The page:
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WASHINGTON, D.C. and ATLANTA -- The nation's first human case of West Nile Virus (WNV) in 2003 was confirmed in South Carolina yesterday by the Centers for Disease Control and Prevention (CDC). WNV, a seasonal infection transmitted by mosquitoes, grew from an initial U.S. outbreak of 62 disease cases in 1999 to 4,156 reported cases, including 284 deaths, in 2002.
"Public health workers across the country have been preparing for this moment for several months. It is impossible to predict what this year's season will hold; however, the recurrence of West Nile Virus in humans is a compelling reminder of the importance of individual preparedness in preventing disease," said Dr. Julie Gerberding, CDC director. "Knowing how rapidly West Nile Virus spread last year, we urge everyone who spends time outdoors to take steps to protect themselves from mosquito bites."
"Three simple actions can help prevent infection: avoiding mosquito bites by using insect repellants with DEET and wearing light, long-sleeved clothing, mosquito-proofing your home by emptying standing water and installing screens, and helping your community by reporting dead birds to local health authorities," Gerberding said.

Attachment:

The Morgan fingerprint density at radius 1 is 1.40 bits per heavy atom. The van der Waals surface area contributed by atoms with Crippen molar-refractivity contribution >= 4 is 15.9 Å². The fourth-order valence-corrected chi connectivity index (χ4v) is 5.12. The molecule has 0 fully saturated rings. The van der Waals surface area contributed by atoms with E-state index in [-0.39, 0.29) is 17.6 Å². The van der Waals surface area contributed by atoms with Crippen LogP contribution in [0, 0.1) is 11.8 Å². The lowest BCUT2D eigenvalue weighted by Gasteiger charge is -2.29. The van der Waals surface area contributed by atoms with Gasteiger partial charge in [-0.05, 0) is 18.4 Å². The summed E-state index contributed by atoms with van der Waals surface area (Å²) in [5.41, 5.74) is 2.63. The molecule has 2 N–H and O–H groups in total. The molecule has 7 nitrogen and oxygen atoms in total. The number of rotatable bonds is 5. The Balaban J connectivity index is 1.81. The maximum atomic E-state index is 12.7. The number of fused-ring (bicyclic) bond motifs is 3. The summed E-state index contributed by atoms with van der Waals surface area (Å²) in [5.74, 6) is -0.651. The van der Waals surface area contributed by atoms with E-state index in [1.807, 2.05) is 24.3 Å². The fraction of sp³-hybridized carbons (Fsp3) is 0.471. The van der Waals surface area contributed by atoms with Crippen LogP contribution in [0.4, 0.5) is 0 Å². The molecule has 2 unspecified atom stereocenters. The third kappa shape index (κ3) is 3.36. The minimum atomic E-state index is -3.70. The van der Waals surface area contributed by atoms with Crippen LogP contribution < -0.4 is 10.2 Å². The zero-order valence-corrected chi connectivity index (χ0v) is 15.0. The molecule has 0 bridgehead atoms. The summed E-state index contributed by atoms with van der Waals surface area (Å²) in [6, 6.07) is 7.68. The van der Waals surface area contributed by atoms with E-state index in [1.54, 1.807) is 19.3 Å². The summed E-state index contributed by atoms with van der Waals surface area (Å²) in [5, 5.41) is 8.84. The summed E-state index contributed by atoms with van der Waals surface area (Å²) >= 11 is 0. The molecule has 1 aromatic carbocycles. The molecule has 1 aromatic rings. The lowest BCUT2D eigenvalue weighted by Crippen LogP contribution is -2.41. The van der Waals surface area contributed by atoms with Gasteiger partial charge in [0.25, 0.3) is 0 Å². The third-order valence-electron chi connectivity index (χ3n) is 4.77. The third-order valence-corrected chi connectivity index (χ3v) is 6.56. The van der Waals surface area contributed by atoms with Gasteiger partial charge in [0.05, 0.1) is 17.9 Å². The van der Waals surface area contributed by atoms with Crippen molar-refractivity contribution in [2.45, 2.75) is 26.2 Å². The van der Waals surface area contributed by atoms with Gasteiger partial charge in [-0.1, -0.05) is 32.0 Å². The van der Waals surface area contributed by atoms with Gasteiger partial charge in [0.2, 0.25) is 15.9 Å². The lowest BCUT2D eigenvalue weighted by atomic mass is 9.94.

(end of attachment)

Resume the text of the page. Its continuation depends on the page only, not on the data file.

In 2002, WNV spread to all but six states, with 39 states and the District of Columbia reporting human cases. To date, WNV activity detected in mosquitoes, birds, and horses is comparable to that observed last year.
West Nile virus may be transmitted when an infected mosquito bites a human to take in blood. Mosquitoes become infected when they feed on infected birds, which may circulate the virus in their blood for a few days. In addition, recent investigations confirmed WNV transmission through transplanted organs and transfused blood. The recent introduction of routine WNV screening of blood donations should greatly reduce the risk of spread of WNV through transfused blood.
Only about two persons of every 10 who are bitten by an infected mosquito will experience any illness. Although illness from WNV is usually mild, serious illness and death are possible, particularly for persons over the age of 50.
More information about WNV can be found at www.cdc.gov.